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'This Rally Is Not About Education': A Conversation With Senate President Pro Tem Phil Berger, Weeks Before Teacher March On Raleigh

As school districts cancel class, and teachers prepare to march in Raleigh, WFMY News 2 sat down with one of the state's top Republicans, Sen. Phil Berger to talk about public education.

RALEIGH, N.C. — A little more than two weeks before teachers across the state rally in Raleigh, WFMY News 2 spoke with Senate President Pro Tem Phil Berger about the May 1 march, current education policies, and what the Republican Party plans to do for educators.  

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Senator Berger says, while he acknowledges teacher concerns: everything from school supplies to classroom safety, he believes the North Carolina Association of Educators' priorities revolve around getting more Democrats elected to state positions. 

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"The bottom line is that this rally is not about education. This rally is not about improving outcomes for our students. This rally really is not about teachers. This rally is about electing Democrats," Berger said in an interview Monday. 

RELATED: NC Superintendent to Make 'Major Education Announcement'

The Republican leader argues, lawmakers have been listening to teachers all along, and that, they're making progress - like increasing teacher pay. 

"We've moved up eighteen slots in the National Education Association [NEA] rankings over the past four or five years, so a lot of positive things about education," he said, "For three of the past five years, we have seen some of the largest pay increases that North Carolina’s teachers have seen, in fact we are second in the nation in the rate of increase."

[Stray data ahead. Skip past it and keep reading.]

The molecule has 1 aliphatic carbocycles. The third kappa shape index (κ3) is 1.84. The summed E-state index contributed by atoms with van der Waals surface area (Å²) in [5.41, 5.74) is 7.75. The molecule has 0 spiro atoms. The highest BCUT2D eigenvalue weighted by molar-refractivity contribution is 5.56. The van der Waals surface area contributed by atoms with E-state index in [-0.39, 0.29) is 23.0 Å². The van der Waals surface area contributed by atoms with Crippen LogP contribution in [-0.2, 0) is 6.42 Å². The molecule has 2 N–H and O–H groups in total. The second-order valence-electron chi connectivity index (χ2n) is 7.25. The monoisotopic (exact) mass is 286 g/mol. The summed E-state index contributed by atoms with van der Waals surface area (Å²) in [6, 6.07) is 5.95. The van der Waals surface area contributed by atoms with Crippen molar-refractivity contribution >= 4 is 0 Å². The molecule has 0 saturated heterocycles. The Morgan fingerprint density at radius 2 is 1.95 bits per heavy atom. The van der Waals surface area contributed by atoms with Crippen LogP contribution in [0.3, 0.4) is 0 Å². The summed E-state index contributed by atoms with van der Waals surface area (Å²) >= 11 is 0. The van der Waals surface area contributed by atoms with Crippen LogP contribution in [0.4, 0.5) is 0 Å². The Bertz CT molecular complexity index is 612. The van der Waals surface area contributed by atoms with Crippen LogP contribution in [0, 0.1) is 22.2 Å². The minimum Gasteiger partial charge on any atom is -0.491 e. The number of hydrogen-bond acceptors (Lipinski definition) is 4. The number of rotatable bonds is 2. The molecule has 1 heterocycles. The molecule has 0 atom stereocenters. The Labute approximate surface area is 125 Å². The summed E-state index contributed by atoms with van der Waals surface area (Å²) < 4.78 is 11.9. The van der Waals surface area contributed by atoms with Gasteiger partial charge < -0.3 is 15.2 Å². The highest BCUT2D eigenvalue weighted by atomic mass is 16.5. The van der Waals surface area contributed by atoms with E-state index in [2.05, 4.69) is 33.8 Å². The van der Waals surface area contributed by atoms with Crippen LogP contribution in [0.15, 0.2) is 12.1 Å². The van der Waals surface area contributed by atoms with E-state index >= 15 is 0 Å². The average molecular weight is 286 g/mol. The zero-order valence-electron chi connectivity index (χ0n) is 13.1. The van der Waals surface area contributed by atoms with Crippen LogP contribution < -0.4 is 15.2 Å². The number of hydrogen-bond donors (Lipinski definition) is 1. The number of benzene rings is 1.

But the teachers want more than that. They're hoping for safer schools, a $15 minimum wage for all school workers, and for lawmakers to bring back advanced degree compensation - just to name a few of the issues. 

In terms of school safety, Senator Berger says, they've looked a couple measures, but there's still a lot of discussion as to what the approach will is to deal with those issues. 

"One option is to have resource officers, and there has been an effort to increase funding with resource officers," said Berger, "There is also some thought, with the teachers and other school personnel, appropriately trained, being allowed to carry or have a weapon at the school. It might be a way to deal with some of the incidents that we have seen in other states. It's a very controversial topic when you start talking about arming school personnel. I personally think that appropriately trained, that may be part of a solution."

On the topic of a $15 minimum wage, Berger says, that may be up to local systems.

As for reinstating advanced degree pay, he says, don't bet on it. 

"We looked at that very carefully," he said, "We made a decision several years ago, because the data is pretty clear that simply because somebody has a masters degree in education or in another field doesn’t make that person a better teacher when you look at the outcomes for students."

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